Book Review – The Angel of Mons: A World War I Legend by Jerred Metz

book_angelofmonsBook Review
The Angel of Mons: A World War I Legend by Jerred Metz
Reviewed by Melissa Dugan

Not long after the Battle of Mons at the outset of WWI, an inspiring legend emerged, telling an unbelievable tale of angels appearing and protecting British soldiers. According to witnesses, St. George and an army of angels swirled onto the scene in a giant cloud and descended upon the advancing German troops, saving the lives of a British Vickers machine-gun crew. This fantastic story is the subject of Jerred Metz’s first novel, a work of historical fiction titled The Angel of Mons: A World War I Legend.

Metz chooses a unique format for his reimagining of an event both factual and mythical. The book, broken up into a series of short, titled sections, is written in a succinct style, with clipped sentences and frequent exchanges of dialogue that capture an atmosphere of uncertainty, fear, wonder, and hope. He populates his book with well-known historical figures, such as Sir Arthur Conan Doyle and W.B. Yeats, as well as an array of fictional characters. Thoroughly researched and imagined, the book moves from the battlefield in Belgium to England and back again, relating the legend of the Angel of Mons through the eyes of not just one or even a small group of people, but through the experiences of a multitude at a critical and terrifying time in the world’s history.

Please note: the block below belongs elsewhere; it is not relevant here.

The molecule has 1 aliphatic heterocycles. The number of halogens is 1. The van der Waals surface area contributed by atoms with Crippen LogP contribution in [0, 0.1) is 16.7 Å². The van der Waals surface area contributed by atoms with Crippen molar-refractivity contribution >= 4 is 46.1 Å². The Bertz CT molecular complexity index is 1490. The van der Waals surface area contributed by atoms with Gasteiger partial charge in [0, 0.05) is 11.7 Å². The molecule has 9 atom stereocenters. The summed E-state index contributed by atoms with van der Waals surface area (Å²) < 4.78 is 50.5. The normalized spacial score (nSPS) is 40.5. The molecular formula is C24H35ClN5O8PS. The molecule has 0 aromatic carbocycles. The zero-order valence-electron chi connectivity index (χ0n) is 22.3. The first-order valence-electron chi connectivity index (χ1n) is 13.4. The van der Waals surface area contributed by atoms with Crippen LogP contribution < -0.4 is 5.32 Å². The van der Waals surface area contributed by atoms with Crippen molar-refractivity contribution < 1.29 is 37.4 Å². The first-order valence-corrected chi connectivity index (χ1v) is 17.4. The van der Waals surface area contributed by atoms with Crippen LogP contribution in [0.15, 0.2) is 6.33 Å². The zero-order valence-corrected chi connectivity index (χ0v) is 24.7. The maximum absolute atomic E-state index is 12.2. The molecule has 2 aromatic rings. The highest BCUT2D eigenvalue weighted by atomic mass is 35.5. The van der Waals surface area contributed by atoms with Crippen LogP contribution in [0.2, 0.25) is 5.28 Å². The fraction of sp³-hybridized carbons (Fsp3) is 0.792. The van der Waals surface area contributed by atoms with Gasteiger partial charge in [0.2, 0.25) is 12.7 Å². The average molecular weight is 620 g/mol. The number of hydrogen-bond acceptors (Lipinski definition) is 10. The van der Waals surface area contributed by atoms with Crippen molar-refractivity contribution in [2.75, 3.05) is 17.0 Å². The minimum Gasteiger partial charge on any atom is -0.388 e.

The narrative’s different voices take up the tale at various points and are introduced by epigraphs drawn from sources consulted in Metz’s research. For example, Metz has dedicated Book 2 to Dr. Malcolm Leckie, a real person who was not only the chief medical officer for the company of soldiers reportedly protected by St. George, but also Sir Arthur Conan Doyle’s brother-in-law. Leckie appears as both a living and a dead man in the novel: Metz relates Leckie’s relationship with his fiancée Phyllis Campbell; his injury, capture, and eventual death in a German prisoner of war camp six days after the Battle of Mons; and his conversation with Doyle from beyond the grave on the night of his death, through the means of a spiritualist practicing automatic writing. The book is full of incidents such as Leckie’s story, in which real and imagined blur together. Through the chorus of disparate but connected voices reporting matter-of-factly on this miraculous moment of divine intercession, Metz’s retelling of the Angel of Mons legend effectively unites the mundane and the mystical.
The author of six books of poetry and three works of nonfiction, Jerred Metz lives in Columbia, SC with his wife Sarah Barker. He teaches writing at Strayer University.

—Melissa Dugan
Third-year MFA Candidate at the University of South Carolina

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